Monmouth / About the College / News / Full Story

SOFIA students on ground floor of lightning research

Barry McNamara
Thanks to physics professor Chris Fasano and the students he worked with during Monmouth College’s SOFIA program, that five-letter acronym has taken on another meaning.

SOFIA, which began in 2010 as one of the college’s seven new academic initiatives, stands for Summer Opportunities for Intellectual Activity. However, Fasano’s crew could also interpret it to mean “Several Official Fulminologists In Attendance.”

Fulminology is the study of lightning and, according to Fasano, there is still much to learn.

“People think that scientists have lightning figured out,” he said. “But no, they don’t have it figured out at all.”

An entry in a Wikipedia article on lightning supports Fasano: “How lightning initially forms is still a matter of debate.”

“This is like the wild west,” said Fasano of lightning research. “It’s wide open. That makes it perfect for undergraduates to study. The problems are accessible.”

Six students were named on a poster that was presented last month at the Prairie Section Meeting of the American Physical Society (APS) at the University of Northern Iowa. A founding member of the newest APS geographic section, Fasano has taken students to the meeting for each of its three years. He was accompanied by department colleagues Ashwani Kumar and Tim Stiles and by 12 students.

Four of those students were named on the lightning poster: seniors Brittany Shannon and Nick Jacobs and freshmen Emily Bell and Nick Olson, who both participated in SOFIA as Midwest Scholars. Also named on the poster were May graduate Adam Keller, who worked with Fasano last year, and senior Zach Monti.

“In the past 15 years or so, it’s been discovered that lightning produces bursts of X-rays when it strikes,” said Fasano. “So this is a very new development, and people are trying to measure those X-rays. We really don’t understand how lightning works, and that is especially true with these terrestrial gamma-ray flashes. Does all lightning emit X-rays? No, but some does. … This is an exciting time in the field. If you could find a way to measure the X-rays, you could publish that research in a highly-respected journal.”

As an indication of the radiation that some lightning can produce, Fasano related a story about a severe thunderstorm in Japan. When the lightning struck near a nuclear reactor, it set off radiation alarms.

Last summer, Fasano attended the 2011 Terrestrial Gamma-ray Flash Workshop at the University of Alabama-Huntsville, and he was struck by the many types of scientists who were curious about the subject.

“You had people involved in atmospheric science, nuclear physics, particle physics, electrical engineers and even computer programmers,” he said. “It’s pretty unusual for all of those people to be involved in the same project.”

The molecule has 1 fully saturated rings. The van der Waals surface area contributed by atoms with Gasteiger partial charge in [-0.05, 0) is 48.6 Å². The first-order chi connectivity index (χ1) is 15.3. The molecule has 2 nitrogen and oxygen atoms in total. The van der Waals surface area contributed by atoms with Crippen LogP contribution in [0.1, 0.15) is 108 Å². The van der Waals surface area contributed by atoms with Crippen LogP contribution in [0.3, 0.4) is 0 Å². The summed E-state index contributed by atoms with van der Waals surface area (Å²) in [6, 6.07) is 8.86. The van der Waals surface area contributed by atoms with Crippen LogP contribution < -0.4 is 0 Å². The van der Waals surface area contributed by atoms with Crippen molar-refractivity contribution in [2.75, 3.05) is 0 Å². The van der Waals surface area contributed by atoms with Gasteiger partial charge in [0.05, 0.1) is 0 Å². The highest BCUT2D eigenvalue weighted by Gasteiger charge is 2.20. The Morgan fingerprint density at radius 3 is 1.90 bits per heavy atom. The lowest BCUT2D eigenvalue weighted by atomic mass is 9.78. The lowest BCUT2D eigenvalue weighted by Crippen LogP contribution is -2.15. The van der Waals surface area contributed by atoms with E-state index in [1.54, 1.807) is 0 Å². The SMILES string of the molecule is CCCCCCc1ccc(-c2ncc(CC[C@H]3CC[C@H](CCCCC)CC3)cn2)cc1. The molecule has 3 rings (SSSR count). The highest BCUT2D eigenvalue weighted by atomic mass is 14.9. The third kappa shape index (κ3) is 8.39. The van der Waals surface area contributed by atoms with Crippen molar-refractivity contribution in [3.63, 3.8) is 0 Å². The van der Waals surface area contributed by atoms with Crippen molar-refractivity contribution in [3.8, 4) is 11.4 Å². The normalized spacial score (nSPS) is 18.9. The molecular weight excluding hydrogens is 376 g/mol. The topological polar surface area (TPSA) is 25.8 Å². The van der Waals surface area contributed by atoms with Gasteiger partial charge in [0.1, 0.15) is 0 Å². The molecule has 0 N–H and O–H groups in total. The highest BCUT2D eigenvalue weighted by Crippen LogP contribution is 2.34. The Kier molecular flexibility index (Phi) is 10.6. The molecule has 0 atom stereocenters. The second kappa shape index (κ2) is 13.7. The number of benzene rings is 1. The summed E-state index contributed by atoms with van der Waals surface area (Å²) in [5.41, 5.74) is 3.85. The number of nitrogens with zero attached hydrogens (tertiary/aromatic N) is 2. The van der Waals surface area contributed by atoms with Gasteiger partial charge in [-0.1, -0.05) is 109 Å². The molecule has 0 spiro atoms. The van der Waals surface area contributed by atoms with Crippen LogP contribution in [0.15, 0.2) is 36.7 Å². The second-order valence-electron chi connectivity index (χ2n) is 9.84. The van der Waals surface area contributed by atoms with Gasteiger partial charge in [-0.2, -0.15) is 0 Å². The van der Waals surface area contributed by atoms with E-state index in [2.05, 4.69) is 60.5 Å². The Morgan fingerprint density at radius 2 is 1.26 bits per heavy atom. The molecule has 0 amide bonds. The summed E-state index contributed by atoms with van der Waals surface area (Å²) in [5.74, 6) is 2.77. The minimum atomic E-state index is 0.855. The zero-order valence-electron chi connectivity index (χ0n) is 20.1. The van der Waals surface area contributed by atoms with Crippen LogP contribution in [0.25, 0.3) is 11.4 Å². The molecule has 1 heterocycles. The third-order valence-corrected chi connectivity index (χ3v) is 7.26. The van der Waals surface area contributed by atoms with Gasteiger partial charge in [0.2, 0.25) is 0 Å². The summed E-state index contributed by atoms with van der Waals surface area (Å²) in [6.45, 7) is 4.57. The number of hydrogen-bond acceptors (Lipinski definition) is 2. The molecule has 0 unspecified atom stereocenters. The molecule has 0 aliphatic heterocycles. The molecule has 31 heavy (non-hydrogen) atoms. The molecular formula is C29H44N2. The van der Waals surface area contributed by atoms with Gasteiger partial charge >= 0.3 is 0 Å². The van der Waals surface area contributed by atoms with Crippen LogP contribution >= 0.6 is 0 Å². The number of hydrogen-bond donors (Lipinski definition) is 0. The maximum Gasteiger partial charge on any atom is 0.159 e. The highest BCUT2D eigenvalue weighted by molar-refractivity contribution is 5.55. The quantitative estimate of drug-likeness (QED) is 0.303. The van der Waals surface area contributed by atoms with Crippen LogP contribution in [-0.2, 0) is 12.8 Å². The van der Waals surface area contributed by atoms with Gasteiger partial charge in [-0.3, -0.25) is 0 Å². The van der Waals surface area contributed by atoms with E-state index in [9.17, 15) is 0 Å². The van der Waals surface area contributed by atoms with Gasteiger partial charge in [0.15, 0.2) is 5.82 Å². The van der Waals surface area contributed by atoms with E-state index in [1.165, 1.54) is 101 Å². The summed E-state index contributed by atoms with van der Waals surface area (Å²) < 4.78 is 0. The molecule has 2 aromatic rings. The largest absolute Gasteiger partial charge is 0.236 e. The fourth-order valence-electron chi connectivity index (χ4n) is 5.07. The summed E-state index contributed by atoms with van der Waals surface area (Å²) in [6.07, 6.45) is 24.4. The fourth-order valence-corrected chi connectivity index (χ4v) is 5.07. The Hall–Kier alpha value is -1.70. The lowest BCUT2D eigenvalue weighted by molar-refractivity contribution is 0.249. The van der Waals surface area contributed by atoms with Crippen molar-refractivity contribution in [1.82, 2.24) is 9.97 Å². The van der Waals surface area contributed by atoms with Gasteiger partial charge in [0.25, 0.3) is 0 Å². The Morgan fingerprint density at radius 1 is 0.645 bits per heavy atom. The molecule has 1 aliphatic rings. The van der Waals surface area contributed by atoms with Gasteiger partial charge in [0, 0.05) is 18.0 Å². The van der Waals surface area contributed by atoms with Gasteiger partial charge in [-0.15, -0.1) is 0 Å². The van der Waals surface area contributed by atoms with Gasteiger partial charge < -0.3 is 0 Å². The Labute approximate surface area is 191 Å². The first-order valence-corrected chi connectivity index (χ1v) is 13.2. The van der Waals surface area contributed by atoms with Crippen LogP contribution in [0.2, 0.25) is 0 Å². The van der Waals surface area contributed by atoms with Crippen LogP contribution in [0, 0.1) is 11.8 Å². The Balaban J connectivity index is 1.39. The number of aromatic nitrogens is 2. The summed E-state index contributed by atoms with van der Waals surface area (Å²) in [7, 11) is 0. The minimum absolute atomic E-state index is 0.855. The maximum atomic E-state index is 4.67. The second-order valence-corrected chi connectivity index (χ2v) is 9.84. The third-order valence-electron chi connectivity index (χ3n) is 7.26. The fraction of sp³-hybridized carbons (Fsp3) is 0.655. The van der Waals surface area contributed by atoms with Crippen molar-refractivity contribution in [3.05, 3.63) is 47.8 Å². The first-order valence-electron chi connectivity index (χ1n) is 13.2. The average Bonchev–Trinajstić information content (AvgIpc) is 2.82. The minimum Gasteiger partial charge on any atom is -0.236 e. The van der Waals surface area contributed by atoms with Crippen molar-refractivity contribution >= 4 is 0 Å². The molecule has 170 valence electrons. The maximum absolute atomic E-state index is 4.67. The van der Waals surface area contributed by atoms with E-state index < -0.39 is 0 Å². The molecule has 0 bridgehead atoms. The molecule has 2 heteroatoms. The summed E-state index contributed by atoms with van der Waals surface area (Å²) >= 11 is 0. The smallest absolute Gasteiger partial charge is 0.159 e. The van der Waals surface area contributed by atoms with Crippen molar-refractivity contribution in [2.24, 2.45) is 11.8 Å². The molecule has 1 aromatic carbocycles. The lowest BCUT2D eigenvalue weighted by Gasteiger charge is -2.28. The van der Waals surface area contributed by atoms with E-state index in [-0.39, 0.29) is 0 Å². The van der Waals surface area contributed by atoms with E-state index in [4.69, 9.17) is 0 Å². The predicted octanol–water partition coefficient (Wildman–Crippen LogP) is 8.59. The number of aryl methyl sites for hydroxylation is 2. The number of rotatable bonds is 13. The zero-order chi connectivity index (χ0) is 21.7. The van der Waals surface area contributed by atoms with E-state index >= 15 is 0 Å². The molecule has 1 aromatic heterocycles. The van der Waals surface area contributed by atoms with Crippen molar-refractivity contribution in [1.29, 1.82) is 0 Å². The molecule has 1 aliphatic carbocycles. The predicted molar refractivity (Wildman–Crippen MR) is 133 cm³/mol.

Monmouth’s initial contribution to lightning research is developing detection packages that can be used by area schools. The packages would be placed on rooftops – including the roof of the college’s Haldeman-Thiessen Science Center and, when completed, the new Center for Science and Business – and measurements would be taken during storms of the barometric pressure, temperature and relative humidity, among other things.

“What are the conditions that lead to these gamma-ray flashes?” asked Fasano. “We don’t know the answers. So we want to get students involved – not just our own, but others – and have them collect data and hope for the best.”

Fasano is writing a grant to the National Science Foundation that he hopes will allow the college to build 10-15 detection packages.

“A lot of the sensor work is done on the packages, and the computer programming is done,” he said. “What we’re working on is packaging it all so it survives the elements. It turns out that’s a very crucial part of the equation.”

Unfortunately, the SOFIA students were unable to collect any observational data during their three weeks on campus in August, which came during a long dry spell in western Illinois.

In addition to the measurement data that Fasano and his students hope to collect, he added, “There’s a lot of interest now in predicting where and when lightning will strike and its frequency. DARPA (Defense Advanced Research Projects Agency) is interested in it to better protect our soldiers, and such forecasting ability would also better protect other people, such as golfers. … Characterizing severe storms better turns out to be really hard work, really subtle. We’re discovering things we didn’t know were there and things you’d think we’d already know, but we don’t.”

Benjamin Franklin famously tied a key to a kite string in 1752, but for the next 150 years, the study of lightning didn’t progress much. That changed with the advent of power lines and related equipment at the beginning of the 20th century and the need to understand how lightning would affect it. Now, more than 100 years later, interest in lightning has been revived. Who knows? The next great fulminologist might be a current MC physics student.